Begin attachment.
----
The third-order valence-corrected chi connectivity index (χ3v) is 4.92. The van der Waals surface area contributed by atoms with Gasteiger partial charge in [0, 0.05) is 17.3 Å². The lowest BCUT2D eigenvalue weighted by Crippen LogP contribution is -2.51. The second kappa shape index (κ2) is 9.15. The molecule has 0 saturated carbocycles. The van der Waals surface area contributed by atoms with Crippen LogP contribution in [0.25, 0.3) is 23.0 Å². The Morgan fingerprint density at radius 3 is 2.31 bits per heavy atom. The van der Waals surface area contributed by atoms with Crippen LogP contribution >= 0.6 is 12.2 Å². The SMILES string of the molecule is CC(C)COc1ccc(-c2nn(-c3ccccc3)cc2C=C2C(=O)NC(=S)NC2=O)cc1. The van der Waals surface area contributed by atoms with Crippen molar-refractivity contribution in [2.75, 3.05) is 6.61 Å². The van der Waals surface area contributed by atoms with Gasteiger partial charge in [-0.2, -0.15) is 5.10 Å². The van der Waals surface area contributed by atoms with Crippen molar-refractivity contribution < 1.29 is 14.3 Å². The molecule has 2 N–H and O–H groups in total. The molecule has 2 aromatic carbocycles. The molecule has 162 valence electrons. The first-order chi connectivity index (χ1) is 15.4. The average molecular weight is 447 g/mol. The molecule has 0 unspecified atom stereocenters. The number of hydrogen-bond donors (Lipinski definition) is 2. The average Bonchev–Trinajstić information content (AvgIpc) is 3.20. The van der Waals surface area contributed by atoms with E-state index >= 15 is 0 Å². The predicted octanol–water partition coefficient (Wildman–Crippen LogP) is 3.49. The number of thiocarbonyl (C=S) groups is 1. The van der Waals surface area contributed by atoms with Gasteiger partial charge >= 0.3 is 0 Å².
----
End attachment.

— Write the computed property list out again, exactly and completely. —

The third-order valence-corrected chi connectivity index (χ3v) is 4.92. The van der Waals surface area contributed by atoms with Gasteiger partial charge in [0, 0.05) is 17.3 Å². The lowest BCUT2D eigenvalue weighted by Crippen LogP contribution is -2.51. The second kappa shape index (κ2) is 9.15. The molecule has 0 saturated carbocycles. The van der Waals surface area contributed by atoms with Crippen LogP contribution in [0.25, 0.3) is 23.0 Å². The Morgan fingerprint density at radius 3 is 2.31 bits per heavy atom. The van der Waals surface area contributed by atoms with Crippen LogP contribution >= 0.6 is 12.2 Å². The SMILES string of the molecule is CC(C)COc1ccc(-c2nn(-c3ccccc3)cc2C=C2C(=O)NC(=S)NC2=O)cc1. The van der Waals surface area contributed by atoms with Crippen molar-refractivity contribution in [2.75, 3.05) is 6.61 Å². The van der Waals surface area contributed by atoms with Gasteiger partial charge in [-0.2, -0.15) is 5.10 Å². The van der Waals surface area contributed by atoms with Crippen molar-refractivity contribution < 1.29 is 14.3 Å². The molecule has 2 N–H and O–H groups in total. The molecule has 2 aromatic carbocycles. The molecule has 162 valence electrons. The first-order chi connectivity index (χ1) is 15.4. The average molecular weight is 447 g/mol. The molecule has 0 unspecified atom stereocenters. The number of hydrogen-bond donors (Lipinski definition) is 2. The average Bonchev–Trinajstić information content (AvgIpc) is 3.20. The van der Waals surface area contributed by atoms with E-state index >= 15 is 0 Å². The predicted octanol–water partition coefficient (Wildman–Crippen LogP) is 3.49. The number of thiocarbonyl (C=S) groups is 1. The van der Waals surface area contributed by atoms with Gasteiger partial charge >= 0.3 is 0 Å².